SEATTLE – Arnie Brandon always prided himself in driving something different. In the early 1980s, his car of choice was something called a Renault Gordini.
It was during his search for a new ride that he laid eyes on the car that changed everything.
“This thing came up alongside of me, and I said, ‘Man, I don’t know what that is, but that’s what I want,’” Brandon recalled.
Before long, he was the proud owner of a DeLorean, a futuristic car known for its gull-wing doors and stainless-steel finish.
Brandon bought the car in 1982 for $26,175, according to the original window sticker, which is framed in Brandon’s office. It cost thousands more than even a fully loaded Corvette at the time, he said.
The car was mostly unknown, until 1985, when the DeLorean played the role of time machine in “Back to the Future,” launching it into super stardom.
In the movie, the DeLorean was able to travel time by going 88 miles an hour, a feat that has not been repeated in the real world.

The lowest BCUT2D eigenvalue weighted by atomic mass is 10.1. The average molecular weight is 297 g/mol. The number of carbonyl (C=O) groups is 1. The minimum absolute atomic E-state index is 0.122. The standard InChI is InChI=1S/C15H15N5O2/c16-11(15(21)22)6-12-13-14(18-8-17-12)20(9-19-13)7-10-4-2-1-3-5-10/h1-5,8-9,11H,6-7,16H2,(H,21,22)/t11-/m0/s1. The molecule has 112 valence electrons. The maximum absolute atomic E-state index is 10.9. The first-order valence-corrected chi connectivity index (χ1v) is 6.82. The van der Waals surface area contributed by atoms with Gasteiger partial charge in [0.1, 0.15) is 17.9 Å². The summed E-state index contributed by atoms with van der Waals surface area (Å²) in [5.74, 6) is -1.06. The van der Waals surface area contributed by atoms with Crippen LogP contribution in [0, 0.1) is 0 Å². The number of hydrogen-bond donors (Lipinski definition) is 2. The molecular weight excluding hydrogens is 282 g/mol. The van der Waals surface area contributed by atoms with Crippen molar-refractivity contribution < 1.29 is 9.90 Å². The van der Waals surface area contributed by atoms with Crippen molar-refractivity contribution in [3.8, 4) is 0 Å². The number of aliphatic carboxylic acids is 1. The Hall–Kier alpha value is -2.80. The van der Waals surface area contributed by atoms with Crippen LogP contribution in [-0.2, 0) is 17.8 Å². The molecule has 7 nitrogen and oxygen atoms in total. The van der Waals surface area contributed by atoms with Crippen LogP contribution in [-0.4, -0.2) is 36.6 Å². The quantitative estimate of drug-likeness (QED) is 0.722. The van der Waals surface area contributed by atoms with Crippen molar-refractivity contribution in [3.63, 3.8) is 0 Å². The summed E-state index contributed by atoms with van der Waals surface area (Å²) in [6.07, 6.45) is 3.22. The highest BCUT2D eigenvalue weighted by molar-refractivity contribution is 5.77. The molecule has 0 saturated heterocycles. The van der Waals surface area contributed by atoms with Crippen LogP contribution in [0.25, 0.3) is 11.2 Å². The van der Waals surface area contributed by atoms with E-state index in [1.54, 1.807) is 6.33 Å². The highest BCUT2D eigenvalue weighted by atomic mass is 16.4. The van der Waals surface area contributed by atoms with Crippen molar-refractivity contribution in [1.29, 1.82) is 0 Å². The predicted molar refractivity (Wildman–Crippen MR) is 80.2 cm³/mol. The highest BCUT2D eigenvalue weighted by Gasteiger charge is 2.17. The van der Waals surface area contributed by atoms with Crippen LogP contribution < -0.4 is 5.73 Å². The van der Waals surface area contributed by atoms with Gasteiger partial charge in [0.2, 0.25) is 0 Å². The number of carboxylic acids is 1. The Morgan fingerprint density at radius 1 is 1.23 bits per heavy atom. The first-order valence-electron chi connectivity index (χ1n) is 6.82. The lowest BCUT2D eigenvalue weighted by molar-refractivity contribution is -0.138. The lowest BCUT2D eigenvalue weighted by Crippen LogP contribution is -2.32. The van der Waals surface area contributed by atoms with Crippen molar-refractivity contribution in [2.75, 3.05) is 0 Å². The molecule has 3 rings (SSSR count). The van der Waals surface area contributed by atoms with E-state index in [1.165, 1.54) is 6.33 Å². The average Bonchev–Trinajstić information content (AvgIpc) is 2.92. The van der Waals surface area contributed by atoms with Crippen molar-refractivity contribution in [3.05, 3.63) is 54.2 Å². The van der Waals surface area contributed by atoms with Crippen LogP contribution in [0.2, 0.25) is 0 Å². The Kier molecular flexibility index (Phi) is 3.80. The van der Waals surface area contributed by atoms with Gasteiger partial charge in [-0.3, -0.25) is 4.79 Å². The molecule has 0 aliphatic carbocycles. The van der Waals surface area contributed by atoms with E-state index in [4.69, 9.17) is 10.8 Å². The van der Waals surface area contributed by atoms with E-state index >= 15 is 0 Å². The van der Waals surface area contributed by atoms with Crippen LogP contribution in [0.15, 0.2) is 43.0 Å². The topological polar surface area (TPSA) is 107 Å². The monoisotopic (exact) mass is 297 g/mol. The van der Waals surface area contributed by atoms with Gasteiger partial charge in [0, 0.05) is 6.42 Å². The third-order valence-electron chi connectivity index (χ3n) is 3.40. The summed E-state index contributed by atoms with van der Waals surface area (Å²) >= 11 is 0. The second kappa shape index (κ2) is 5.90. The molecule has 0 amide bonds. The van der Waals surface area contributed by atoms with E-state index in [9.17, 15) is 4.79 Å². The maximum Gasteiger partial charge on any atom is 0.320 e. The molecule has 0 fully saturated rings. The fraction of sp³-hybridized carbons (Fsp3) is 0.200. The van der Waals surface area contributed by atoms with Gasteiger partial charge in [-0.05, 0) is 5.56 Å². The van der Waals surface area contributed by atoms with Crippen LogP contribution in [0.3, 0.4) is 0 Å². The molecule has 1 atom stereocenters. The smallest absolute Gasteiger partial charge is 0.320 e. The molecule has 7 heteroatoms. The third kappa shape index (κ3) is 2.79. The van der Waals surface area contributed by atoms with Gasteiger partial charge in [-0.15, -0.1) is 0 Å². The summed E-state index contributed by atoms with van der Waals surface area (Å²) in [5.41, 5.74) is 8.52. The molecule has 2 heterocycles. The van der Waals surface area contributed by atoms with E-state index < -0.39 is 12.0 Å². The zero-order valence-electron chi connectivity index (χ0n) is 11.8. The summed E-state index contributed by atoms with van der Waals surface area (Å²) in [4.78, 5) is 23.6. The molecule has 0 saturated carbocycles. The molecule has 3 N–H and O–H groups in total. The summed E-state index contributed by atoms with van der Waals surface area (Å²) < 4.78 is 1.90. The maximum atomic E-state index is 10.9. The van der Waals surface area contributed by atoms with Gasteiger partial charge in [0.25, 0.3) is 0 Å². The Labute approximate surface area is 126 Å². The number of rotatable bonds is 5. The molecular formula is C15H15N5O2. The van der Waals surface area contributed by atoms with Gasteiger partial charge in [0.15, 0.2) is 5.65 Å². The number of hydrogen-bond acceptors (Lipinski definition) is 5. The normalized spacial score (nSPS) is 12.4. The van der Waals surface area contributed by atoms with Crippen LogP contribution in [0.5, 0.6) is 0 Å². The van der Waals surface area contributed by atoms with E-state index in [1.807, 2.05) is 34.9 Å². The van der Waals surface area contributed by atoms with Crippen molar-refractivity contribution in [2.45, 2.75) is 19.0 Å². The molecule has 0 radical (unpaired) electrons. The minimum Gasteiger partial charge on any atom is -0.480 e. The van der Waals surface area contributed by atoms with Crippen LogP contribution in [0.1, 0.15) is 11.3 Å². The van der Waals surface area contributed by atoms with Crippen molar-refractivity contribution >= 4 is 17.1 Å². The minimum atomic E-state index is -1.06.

“Let me tell you: going 88 miles an hour didn’t do a thing for me!” Brandon said. “I’m still here.”
But lack of time travel did little to douse his DeLorean flame. It became a bit of an obsession, as evidenced by his license plate: “OBSESSD.”
Over time, Brandon has owned seven DeLoreans, selling all but his original. He recently shipped one to Australia.
His office doubles as a mini DeLorean museum, filled with auto manuals, toys and a framed picture of Brandon meeting John DeLorean, the car’s creator, in 1985.
“He would charm you right out of your shorts in a second,” Brandon recalled.
During the DeLorean Motor Company’s short tenure, about 8400 cars were produced, with an estimated 6,000 still around today, Brandon said.
At least 100 of them are in Northwest region alone. In fact, Brandon started the Pacific Northwest DeLorean Club in 1983. Today it boasts about 100 members.
Many of those cars were parading through Seattle last Saturday during the Comicon Convention. Twenty-three DeLoreans drove from the convention center to the Uptown Theater in Lower Queen Anne before a screening of “Back to the Future.”
Hundreds waiting in line outside of the theater, many dressed in their favorite “Back to the Future” costumes, cheered as the cars drove by.
When the final car pulled up the theater, Lea Thompson, one of the movie’s stars, stepped out.
“The ride was awesome,” Thompson said. “It’s the best car ever made.”
The large turnout blew Brandon away.
“This is unbelievably wild,” he said. “It’s a scene that will not soon be repeated, I’ll tell ya.”
DeLorean parts are still available to keep the iconic cars running. In fact, Issaquah is home to DeLorean Parts Northwest, a full-service repair facility.